Nathan Ullrich, left, with fellow Arnold resident Patrick Andreoli work at a table at the Providence Center in Anne Arundel County, potting a variety of bay grasses to help restore the Maryland shoreline. Many of the plants are placed in organic containers composed of plant material that will simply become part of the soil where the grasses have been inserted, adding to the quality of the soil and the growth of the plant. (Photo by Micheal Rhian Driscoll)

During the COVID-19 quarantine, many homebound dwellers revisited the friendly confines of their own backyards with renewed appreciation.
But over the past 15 years, Dr. Douglas W. Tallamy has been a nonstop force of nature trying to reach as many people as possible, teaching what precious resources those homegrown plots of land truly are.
A prominent University of Delaware entomologist studying insects for 40 years, with numerous research papers to his credit, his latest book, Nature’s best hope: a new approach to conservation that starts in your yard (Timber Press, 2019), is aimed at a wider public audience. In it, Tallamy expands on the innovative idea for creating a “homegrown national park” brought to light in his first popular publication, Bringing nature home: how you can sustain wildlife with native plants (Timber Press, 2009).
Both reflect his view that, while stand-alone National Parks are great, they are, in fact, isolated islands, representing just a fraction of the dedicated space needed to effectively preserve our endangered environment. To summon the call for a more widespread, interconnected approach, Tallamy speaks several times a week via lecture and media interview, hoping to inspire individuals to convert part of their yards, gardens, and even container florae from the primarily ornamental to attractive but also helpful plants — those that nurture beneficial bugs and birds by creating healthy “food webs” throughout neighborhoods.
Tallamy explained that he “stumbled” upon this concept years ago after viewing a map showing 40 million U.S. acres dedicated to lawns — what he considers a sterile landscape or dead zone–while National Parks make up roughly half that amount, or 20 million acres.
Recognizing that manicured lawns have anchored the cultural and pragmatic aesthetic of home landscapes for the last 100 years, he points out that lawns are little better for the environment than pavement, contributing damaging water and fertilizer runoff. Traditional lawn and yard maintenance accounts for 10 times the amount of pesticides used in agriculture, Tallamy added.
Ideally, landscapes contain four main elements providing sustainable relationships with the natural world, he advised: 1) support a viable food web (think spreading spider web rather than linear food chain), 2) help manage the watershed, 3)sequester carbon (intake rather than output, represented when dark brown soil is produced) and 4) pollinator attraction. Lawns do none of these things, Tallamy said.
Another study he cited shows that 80 percent of suburban landscape plants are composed of Asian ornamentals, such as crape myrtle and gingko trees, whose leaf chemistry leaves local insect on a starvation diet.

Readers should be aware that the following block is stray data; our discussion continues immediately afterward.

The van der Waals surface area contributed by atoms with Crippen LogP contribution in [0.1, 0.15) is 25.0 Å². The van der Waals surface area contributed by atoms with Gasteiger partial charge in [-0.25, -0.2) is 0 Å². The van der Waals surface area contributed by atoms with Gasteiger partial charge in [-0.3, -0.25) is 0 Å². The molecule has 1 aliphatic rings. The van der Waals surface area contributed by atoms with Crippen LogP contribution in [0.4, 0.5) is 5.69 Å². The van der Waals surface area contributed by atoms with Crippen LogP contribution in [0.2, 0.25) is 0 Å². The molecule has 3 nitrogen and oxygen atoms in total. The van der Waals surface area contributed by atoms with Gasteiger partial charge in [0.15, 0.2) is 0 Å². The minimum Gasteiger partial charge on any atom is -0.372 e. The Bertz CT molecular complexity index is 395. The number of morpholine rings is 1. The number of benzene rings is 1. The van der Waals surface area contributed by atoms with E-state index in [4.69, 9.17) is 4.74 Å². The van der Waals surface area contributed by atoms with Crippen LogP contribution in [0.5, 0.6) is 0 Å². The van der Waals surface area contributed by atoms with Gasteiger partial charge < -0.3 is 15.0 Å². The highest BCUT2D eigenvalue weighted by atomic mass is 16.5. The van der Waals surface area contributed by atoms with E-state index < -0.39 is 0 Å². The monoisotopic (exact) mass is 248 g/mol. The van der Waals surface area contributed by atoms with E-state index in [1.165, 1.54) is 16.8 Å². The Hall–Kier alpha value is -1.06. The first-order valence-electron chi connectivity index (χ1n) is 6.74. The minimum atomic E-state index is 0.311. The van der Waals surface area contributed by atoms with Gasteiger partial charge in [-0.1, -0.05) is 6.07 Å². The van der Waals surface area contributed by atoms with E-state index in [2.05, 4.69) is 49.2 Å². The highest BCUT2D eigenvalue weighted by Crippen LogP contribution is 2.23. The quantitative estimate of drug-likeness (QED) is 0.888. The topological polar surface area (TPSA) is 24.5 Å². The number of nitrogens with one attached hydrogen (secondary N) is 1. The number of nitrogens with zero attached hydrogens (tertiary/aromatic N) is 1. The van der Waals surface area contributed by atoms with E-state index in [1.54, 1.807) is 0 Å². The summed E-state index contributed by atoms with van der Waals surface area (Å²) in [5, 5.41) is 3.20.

“Bugs find their host plant by chemistry. It smells right, it tastes right,” he said. “A yard with nothing but Asian varietals means leaves local insects unable to physically able to process the leaves as a food source.”
The answer, Tallamy suggests, is not necessarily eliminating the entire lawn, but converting at least a portion to native shrubs, trees, and plants. Instead of uprooting all ornamentals, try diversifying, maybe. And, while native plants are better, what he termed “keystone” plants are best.
“Ninety percent of insect herbivores are diet specialists rather than generalists,” Tallamy said. The keystone plants successfully provide sustenance for the greatest number of these. Towering above them all is the mighty oak.
Grown economically from a single acorn, oak trees are sustainable in 84 percent of counties nationwide, he stated. A Philadelphia area study showed oaks supporting 557 species of caterpillar, a crucial food source for many birds, including the Chickadee, which needs 6000 caterpillars to feed its young. Another study indicated 80 percent of native bees consume oak pollen. (While the predicament of honeybees is more widely known, 4,000 native bee species also require pollinator support, Tallamy noted.)
Four more genera considered keystone natives are Goldenrod, Native willow (perfect for hedges), Sunflower and Aster, with each supporting at least 40 species of native insects.
Tallamy likens this keystone approach to building a home: you build the foundation, beams, and supports first, before the decorative wallpaper, he explained.
Tallamy prefers taking a “carrot” rather than a “stick” approach to instituting these changes, which is one reason he writes and speaks so prolifically, hoping to inspire change at the grass roots level. If garden centers and landscapers hear requests for sustainable natives enough, more than décor-friendly plants will become more widely available, he suggested.
Asked whether there is reason to hope that his idea for a homegrown national park is beginning to resonate, Tallamy replied that an interview request from a publication based on the uber traditional Eastern Shore bodes well that it may take root.